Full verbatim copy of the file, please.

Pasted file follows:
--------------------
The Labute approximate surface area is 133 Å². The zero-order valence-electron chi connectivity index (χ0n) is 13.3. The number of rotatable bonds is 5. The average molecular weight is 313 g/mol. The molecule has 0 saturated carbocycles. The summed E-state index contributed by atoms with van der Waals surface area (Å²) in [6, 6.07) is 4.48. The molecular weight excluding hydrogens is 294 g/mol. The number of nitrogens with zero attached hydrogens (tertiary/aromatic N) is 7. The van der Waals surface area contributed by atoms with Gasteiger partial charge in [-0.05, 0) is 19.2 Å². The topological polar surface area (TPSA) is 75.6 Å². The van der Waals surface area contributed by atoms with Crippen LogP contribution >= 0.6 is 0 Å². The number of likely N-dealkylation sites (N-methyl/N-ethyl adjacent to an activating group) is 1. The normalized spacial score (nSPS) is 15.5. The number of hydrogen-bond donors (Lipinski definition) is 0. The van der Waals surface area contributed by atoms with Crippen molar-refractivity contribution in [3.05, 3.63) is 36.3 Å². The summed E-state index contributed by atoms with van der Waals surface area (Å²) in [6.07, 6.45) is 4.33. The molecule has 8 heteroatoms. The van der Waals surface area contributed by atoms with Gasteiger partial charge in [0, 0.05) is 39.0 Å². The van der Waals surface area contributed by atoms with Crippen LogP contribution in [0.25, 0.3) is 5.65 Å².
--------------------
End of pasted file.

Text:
The Labute approximate surface area is 133 Å². The zero-order valence-electron chi connectivity index (χ0n) is 13.3. The number of rotatable bonds is 5. The average molecular weight is 313 g/mol. The molecule has 0 saturated carbocycles. The summed E-state index contributed by atoms with van der Waals surface area (Å²) in [6, 6.07) is 4.48. The molecular weight excluding hydrogens is 294 g/mol. The number of nitrogens with zero attached hydrogens (tertiary/aromatic N) is 7. The van der Waals surface area contributed by atoms with Gasteiger partial charge in [-0.05, 0) is 19.2 Å². The topological polar surface area (TPSA) is 75.6 Å². The van der Waals surface area contributed by atoms with Crippen LogP contribution >= 0.6 is 0 Å². The number of likely N-dealkylation sites (N-methyl/N-ethyl adjacent to an activating group) is 1. The normalized spacial score (nSPS) is 15.5. The number of hydrogen-bond donors (Lipinski definition) is 0. The van der Waals surface area contributed by atoms with Crippen molar-refractivity contribution in [3.05, 3.63) is 36.3 Å². The summed E-state index contributed by atoms with van der Waals surface area (Å²) in [6.07, 6.45) is 4.33. The molecule has 8 heteroatoms. The van der Waals surface area contributed by atoms with Gasteiger partial charge in [0, 0.05) is 39.0 Å². The van der Waals surface area contributed by atoms with Crippen LogP contribution in [0.25, 0.3) is 5.65 Å².